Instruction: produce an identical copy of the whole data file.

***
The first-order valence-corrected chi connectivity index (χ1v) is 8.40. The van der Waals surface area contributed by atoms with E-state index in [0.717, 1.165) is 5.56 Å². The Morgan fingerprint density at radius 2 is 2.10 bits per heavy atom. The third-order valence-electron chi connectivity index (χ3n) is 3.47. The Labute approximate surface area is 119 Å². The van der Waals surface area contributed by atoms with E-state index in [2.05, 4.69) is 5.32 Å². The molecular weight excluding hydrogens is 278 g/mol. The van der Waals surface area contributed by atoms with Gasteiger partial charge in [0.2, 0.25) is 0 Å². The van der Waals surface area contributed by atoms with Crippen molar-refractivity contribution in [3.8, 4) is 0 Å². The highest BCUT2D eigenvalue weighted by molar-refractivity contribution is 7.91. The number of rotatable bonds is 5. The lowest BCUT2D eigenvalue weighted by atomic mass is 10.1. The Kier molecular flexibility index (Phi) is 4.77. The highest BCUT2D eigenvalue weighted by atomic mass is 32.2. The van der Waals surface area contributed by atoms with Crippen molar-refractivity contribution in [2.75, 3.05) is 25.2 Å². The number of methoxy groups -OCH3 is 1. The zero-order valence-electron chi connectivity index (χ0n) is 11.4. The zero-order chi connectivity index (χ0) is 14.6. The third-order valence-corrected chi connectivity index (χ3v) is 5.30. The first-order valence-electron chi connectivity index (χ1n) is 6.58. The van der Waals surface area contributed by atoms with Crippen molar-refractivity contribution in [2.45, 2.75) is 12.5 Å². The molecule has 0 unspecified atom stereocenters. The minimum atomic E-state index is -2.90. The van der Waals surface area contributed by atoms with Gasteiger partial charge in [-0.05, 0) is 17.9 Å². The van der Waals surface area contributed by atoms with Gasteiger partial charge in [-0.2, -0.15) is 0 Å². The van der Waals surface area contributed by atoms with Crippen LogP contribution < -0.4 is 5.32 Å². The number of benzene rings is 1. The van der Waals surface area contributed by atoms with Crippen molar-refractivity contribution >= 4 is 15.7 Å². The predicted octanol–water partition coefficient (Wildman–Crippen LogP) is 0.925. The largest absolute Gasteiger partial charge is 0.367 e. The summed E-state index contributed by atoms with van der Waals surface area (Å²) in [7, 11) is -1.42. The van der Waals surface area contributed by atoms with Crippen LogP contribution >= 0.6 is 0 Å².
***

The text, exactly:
The first-order valence-corrected chi connectivity index (χ1v) is 8.40. The van der Waals surface area contributed by atoms with E-state index in [0.717, 1.165) is 5.56 Å². The Morgan fingerprint density at radius 2 is 2.10 bits per heavy atom. The third-order valence-electron chi connectivity index (χ3n) is 3.47. The Labute approximate surface area is 119 Å². The van der Waals surface area contributed by atoms with E-state index in [2.05, 4.69) is 5.32 Å². The molecular weight excluding hydrogens is 278 g/mol. The van der Waals surface area contributed by atoms with Gasteiger partial charge in [0.2, 0.25) is 0 Å². The van der Waals surface area contributed by atoms with Crippen molar-refractivity contribution in [3.8, 4) is 0 Å². The highest BCUT2D eigenvalue weighted by molar-refractivity contribution is 7.91. The number of rotatable bonds is 5. The lowest BCUT2D eigenvalue weighted by atomic mass is 10.1. The Kier molecular flexibility index (Phi) is 4.77. The highest BCUT2D eigenvalue weighted by atomic mass is 32.2. The van der Waals surface area contributed by atoms with Crippen molar-refractivity contribution in [2.75, 3.05) is 25.2 Å². The number of methoxy groups -OCH3 is 1. The zero-order valence-electron chi connectivity index (χ0n) is 11.4. The zero-order chi connectivity index (χ0) is 14.6. The third-order valence-corrected chi connectivity index (χ3v) is 5.30. The first-order valence-electron chi connectivity index (χ1n) is 6.58. The van der Waals surface area contributed by atoms with Crippen molar-refractivity contribution in [2.45, 2.75) is 12.5 Å². The molecule has 0 unspecified atom stereocenters. The minimum atomic E-state index is -2.90. The van der Waals surface area contributed by atoms with Gasteiger partial charge in [-0.05, 0) is 17.9 Å². The van der Waals surface area contributed by atoms with Gasteiger partial charge in [-0.2, -0.15) is 0 Å². The van der Waals surface area contributed by atoms with Crippen LogP contribution < -0.4 is 5.32 Å². The number of benzene rings is 1. The van der Waals surface area contributed by atoms with Crippen molar-refractivity contribution >= 4 is 15.7 Å². The predicted octanol–water partition coefficient (Wildman–Crippen LogP) is 0.925. The largest absolute Gasteiger partial charge is 0.367 e. The summed E-state index contributed by atoms with van der Waals surface area (Å²) in [7, 11) is -1.42. The van der Waals surface area contributed by atoms with Crippen LogP contribution >= 0.6 is 0 Å².